MIG Update – November 7, 2022

Court Rules – “Consumer Protection Should Not Result in Consumer Windfall”

In this special edition of MIG Monday, we delve into a historical review of Catic v Aviva, a s38(8) late notice case wherein the Tribunal on reconsideration held the related plan was ‘automatically payable even without services being incurred’.

This past week on appeal the Court set aside the reconsideration reinstating the decision of first instance.

In an earlier Special Edition LAT inFORMER it was noted that the Tribunal appeared conflicted with respect to whether s.38(11) requires items in dispute to be incurred in the event of s.38(8) non-compliance. One of the cases discussed in that issue under 19-005572 v Aviva, was the Catic matter. In this update, the Court ruled on the interpretation on the s38(11) 2, the ‘shall pay provision’ acknowledging there are competing interpretations on the issue at the LAT.

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Factor: s38 (8) Non-Compliance & s38(11)2 – ‘Shall Pay’ Period

Consumer Protection Should Not Result in Consumer Windfall – In Aviva v Catic, Aviva had delivered a denial notice well outside of the prescribed 10 day period post submission, however there was also no dispute, that Catic had not incurred any of the expenses under the plan in question prior to the delivery of said notice.

The Court commented that the appeal of the aforementioned reconsideration “raises the narrow but important issue of the interpretation which should be given to s.38(11)2 of the SABS, which sets out the consequences which flow from an insurer’s failure to give the timely notice called for in s. 38(8) of the SABS.” The Court further commented that “there are competing decisions at the LAT on this issue” with each party relying upon LAT precedents in support of their respective positions.

Aviva’s Position

Aviva advanced essentially that s.38(11)2 requires only that the insurer “shall pay” any amounts incurred until an effective notice was provided.

Catic’s Position

Catic argued that “38(11)2 does not require the insured to adduce evidence that services in the disputed treatment plan were incurred. It would be an unfair and unintended result if only those insureds with the financial ability to fund the expenses up front would be able to compel the insurer to pay for goods and services during the shall-pay period.”

Catic suggested that the Court’s decision in Kyrylenko v. Aviva “stands for the proposition that the wording of s. 38(11) is mandatory and requires an insurer to pay for all goods, services, assessments and examinations described in an OCF-18 (a treatment plan).” The Court however disagreed.

The Court Held:

  • “The Court in Kyrylenko did not address the question of whether an incurred expense was necessary in order to compel the payment requirement in the shall-pay period. The Court clearly specified “physiotherapy expenses” which I take to mean monies outlaid or costs incurred for physiotherapy services. I am unable to conclude that this case stands for the proposition that goods and services are to be paid even in the absence of an accompanying expense or invoice.”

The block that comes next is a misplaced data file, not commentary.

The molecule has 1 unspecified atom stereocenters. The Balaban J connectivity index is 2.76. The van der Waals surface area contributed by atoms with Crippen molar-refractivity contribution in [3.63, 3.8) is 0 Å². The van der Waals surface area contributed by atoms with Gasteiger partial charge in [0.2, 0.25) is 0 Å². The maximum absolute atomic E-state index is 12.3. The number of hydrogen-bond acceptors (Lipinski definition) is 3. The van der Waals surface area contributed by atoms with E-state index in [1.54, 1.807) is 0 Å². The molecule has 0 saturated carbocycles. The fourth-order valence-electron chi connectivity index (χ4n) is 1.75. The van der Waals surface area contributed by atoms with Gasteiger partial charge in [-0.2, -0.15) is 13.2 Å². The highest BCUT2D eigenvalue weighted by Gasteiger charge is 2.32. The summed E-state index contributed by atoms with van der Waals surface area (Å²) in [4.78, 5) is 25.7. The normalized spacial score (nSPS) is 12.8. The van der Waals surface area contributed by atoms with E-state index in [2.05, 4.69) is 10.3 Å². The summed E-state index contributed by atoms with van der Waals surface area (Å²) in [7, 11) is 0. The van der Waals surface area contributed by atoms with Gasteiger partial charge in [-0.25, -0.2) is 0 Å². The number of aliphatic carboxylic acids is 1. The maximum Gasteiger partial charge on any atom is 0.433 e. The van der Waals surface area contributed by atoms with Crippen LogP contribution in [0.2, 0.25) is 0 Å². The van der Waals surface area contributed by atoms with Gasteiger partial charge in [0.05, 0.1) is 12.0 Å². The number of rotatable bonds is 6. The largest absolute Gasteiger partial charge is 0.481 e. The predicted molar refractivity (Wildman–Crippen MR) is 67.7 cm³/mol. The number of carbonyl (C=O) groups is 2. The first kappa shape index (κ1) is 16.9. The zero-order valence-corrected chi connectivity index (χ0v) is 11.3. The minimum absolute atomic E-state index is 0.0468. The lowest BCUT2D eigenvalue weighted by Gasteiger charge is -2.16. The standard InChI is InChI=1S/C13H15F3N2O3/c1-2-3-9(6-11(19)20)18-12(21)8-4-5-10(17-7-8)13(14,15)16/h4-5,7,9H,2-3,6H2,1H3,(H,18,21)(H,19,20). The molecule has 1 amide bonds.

• To the contrary, “I find that s. 38(11)2 operates so as to compel an insurer who fails to provide the statutory notice called for in s. 38(8) to pay for all of the items listed in the subject treatment plan, but only if they are incurred and only for the period during which any denial notice remains outstanding”.
  • “While s. 38(11)2 does not specify that an expense need be incurred for the payment obligation to be invoked, the opposite is also true – the section does not require payment to be made in respect of non-incurred goods and services.” In addition, “consumer protection should not result in consumer windfall. A requirement that the insurer must pay for non-incurred goods and services may result in an insured receiving payment for items that it elects not to receive or pursue.”
  • In taking “Judicial notice that treatment providers are normally, if not automatically, tied into the communications between the insurers and the insured…Those treatment providers will likely have sufficient knowledge of the SABS scheme to recognize that a treatment plan that is not denied within the mandated time frame must be paid if the subject goods and services are provided (and the accompanying expense incurred) prior to the insurer issuing a denial notice. In these circumstances, it is likely that the invoice will simply be sent by the treatment provider directly to the insurer, engaging the automatic payment obligation. I would think it would be a rare case where an insured would be expected to shoulder the costs of an unapproved treatment plan during the shall-pay period.”
  • This appeal was concerning a rather “narrow” issue, being the payment requirements under s.38 in the event an effective notice was delivered beyond the 10 days required. The Court in Kyrylenko dealt with a similar fact situation. In these circumstances, a treatment plan is not payable unless it was incurred within the prescribed window. This appears to differ somewhat from cases wherein a deficient notice was not “cured”, with the Tribunal and the Courts indicating that the entirety of the plan(s) in dispute are payable, although need not be paid until such time as they are incurred.

The importance of this distinction is exemplified in two recent “MIG Hold” cases, where the Tribunal, notwithstanding the MIG confirmation, ordered treatment plans in excess of $26,000 to be payable. These cases will be further explored in our upcoming November 9th edition of the LAT inFormer.

If you Have Read This Far…

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